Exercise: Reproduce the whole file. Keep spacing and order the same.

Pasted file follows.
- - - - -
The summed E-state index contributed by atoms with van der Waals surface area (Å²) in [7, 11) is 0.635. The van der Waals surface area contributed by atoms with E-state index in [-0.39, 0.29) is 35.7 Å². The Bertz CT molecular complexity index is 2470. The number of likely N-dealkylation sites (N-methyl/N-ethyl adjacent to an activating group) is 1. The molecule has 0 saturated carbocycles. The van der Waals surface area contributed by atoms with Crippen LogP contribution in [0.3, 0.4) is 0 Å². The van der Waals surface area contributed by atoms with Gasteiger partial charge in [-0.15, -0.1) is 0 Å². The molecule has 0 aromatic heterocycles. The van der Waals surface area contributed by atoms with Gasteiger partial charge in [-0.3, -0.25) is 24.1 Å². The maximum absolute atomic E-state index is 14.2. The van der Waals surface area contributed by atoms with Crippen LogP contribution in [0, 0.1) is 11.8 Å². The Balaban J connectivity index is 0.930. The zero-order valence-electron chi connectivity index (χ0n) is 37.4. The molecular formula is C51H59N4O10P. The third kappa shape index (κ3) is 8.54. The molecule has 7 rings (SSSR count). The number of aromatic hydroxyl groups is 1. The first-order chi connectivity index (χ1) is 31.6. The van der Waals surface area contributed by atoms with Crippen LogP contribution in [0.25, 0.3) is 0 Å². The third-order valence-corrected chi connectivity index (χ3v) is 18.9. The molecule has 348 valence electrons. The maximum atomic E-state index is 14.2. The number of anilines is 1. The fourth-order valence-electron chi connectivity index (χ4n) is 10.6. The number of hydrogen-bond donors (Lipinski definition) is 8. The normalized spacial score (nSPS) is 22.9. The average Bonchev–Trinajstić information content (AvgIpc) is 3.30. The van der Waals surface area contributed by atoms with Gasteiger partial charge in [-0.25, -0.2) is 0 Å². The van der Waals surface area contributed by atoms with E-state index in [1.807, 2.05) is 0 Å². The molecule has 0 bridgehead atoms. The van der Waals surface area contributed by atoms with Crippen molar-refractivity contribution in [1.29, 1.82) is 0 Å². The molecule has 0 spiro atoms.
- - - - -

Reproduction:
The summed E-state index contributed by atoms with van der Waals surface area (Å²) in [7, 11) is 0.635. The van der Waals surface area contributed by atoms with E-state index in [-0.39, 0.29) is 35.7 Å². The Bertz CT molecular complexity index is 2470. The number of likely N-dealkylation sites (N-methyl/N-ethyl adjacent to an activating group) is 1. The molecule has 0 saturated carbocycles. The van der Waals surface area contributed by atoms with Crippen LogP contribution in [0.3, 0.4) is 0 Å². The van der Waals surface area contributed by atoms with Gasteiger partial charge in [-0.15, -0.1) is 0 Å². The molecule has 0 aromatic heterocycles. The van der Waals surface area contributed by atoms with Gasteiger partial charge in [-0.3, -0.25) is 24.1 Å². The maximum absolute atomic E-state index is 14.2. The van der Waals surface area contributed by atoms with Crippen LogP contribution in [0, 0.1) is 11.8 Å². The Balaban J connectivity index is 0.930. The zero-order valence-electron chi connectivity index (χ0n) is 37.4. The molecular formula is C51H59N4O10P. The third kappa shape index (κ3) is 8.54. The molecule has 7 rings (SSSR count). The number of aromatic hydroxyl groups is 1. The first-order chi connectivity index (χ1) is 31.6. The van der Waals surface area contributed by atoms with Crippen LogP contribution in [0.25, 0.3) is 0 Å². The third-order valence-corrected chi connectivity index (χ3v) is 18.9. The molecule has 348 valence electrons. The maximum atomic E-state index is 14.2. The number of anilines is 1. The fourth-order valence-electron chi connectivity index (χ4n) is 10.6. The number of hydrogen-bond donors (Lipinski definition) is 8. The normalized spacial score (nSPS) is 22.9. The average Bonchev–Trinajstić information content (AvgIpc) is 3.30. The van der Waals surface area contributed by atoms with Gasteiger partial charge in [-0.25, -0.2) is 0 Å². The van der Waals surface area contributed by atoms with E-state index in [1.807, 2.05) is 0 Å². The molecule has 0 bridgehead atoms. The van der Waals surface area contributed by atoms with Crippen molar-refractivity contribution in [1.29, 1.82) is 0 Å². The molecule has 0 spiro atoms.